CMYK vs RGB and what it means for printing stuff

Posted by Julia Hutchinson on

This is the first in a series of articles intended to give a few pointers to artists who are new to making and selling their own merch. I'm far from an expert but I have picked up a few tips and tricks along the way. Let me share what works for me.

CMYK vs RGB and what it means for printing stuff

It’s very common for digital artists to work in RGB, that coloring format designed for displaying art on a screen. But when converting your digital work into printed materials, be aware that the colors will change somewhat.

It helps to remember that RGB works by combining red, green, and blue lights to create the colors on a screen. But printing combines cyan, magenta, yellow, and black inks to make color on a paper. So for example, a super bright neon green in a digital piece might print as a normal green that won’t look good since it’s not what you intended.  

The best practice is to set your files to CMYK in the first place, before you ever create the work. If you are designing a piece specifically to be made into a printed item, this is the easiest way to ensure the colors come out how you want em to.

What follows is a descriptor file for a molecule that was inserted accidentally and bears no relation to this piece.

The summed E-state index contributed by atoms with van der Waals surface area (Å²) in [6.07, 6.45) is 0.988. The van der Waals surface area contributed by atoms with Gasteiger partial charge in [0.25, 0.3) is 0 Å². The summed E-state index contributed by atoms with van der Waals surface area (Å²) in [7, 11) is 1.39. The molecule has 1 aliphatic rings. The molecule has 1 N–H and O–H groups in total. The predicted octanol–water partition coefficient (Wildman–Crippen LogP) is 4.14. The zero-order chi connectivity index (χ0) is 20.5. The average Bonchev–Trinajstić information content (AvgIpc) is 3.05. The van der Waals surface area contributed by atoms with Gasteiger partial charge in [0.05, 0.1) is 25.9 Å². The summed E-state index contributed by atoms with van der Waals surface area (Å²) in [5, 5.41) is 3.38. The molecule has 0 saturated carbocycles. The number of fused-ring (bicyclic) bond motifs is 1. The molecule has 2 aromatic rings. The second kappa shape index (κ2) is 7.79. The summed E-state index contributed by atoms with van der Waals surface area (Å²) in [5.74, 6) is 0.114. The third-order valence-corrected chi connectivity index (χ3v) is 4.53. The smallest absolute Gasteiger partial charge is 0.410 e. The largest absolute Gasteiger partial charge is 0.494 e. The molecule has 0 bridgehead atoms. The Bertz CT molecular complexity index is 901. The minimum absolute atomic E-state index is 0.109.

Personally I’m so accustomed to working in RGB that I don’t actually take my own advice. Ha! So if you’re like me, here’s a tip I’ve found helpful:

Convert to CMYK before submitting to the printers

Some printers require CMYK and if you give them an RGB file, they will make you change it. Others will accept RGB. Either way you can expect the printed result to come out a little darker than what’s shown on your screen. So I recommend lightening your final piece just a little bit before giving the file to the printers. (Before lightening, save a separate version with layers flattened. And name it “lighter” or something so you don’t confuse yourself)

How much to lighten a piece?

It’s hard to say. You will get a different result from each printer depending on their equipment, the type of paper you’re printing on, and color profiles. Actually I *know* the answer has to do with color profiles but so far I’ve gotten away with not actually knowing how to use those. Hey I’m just telling truths! I’ve made it this far.

Special considerations

Be very careful with dark colors that will print even darker on the page. Purples, blues, and dark grays especially. Make those a little lighter than you think you'll need. Keep in mind that gradients might not print as smoothly and might show some banding. Usually its subtle enough that a customer might not mind, but as artists I know we are bothered by little details like this

A couple examples

In the following examples I’ve created the art in RGB. I converted the colors to CMYK and lightened them somewhat. I’ve included the final printed notebook, showing the unedited photo and after I prettied it up in my program. The prettied up “glamour shot” is what I used for my product photography that I show to customers and put on my shop.


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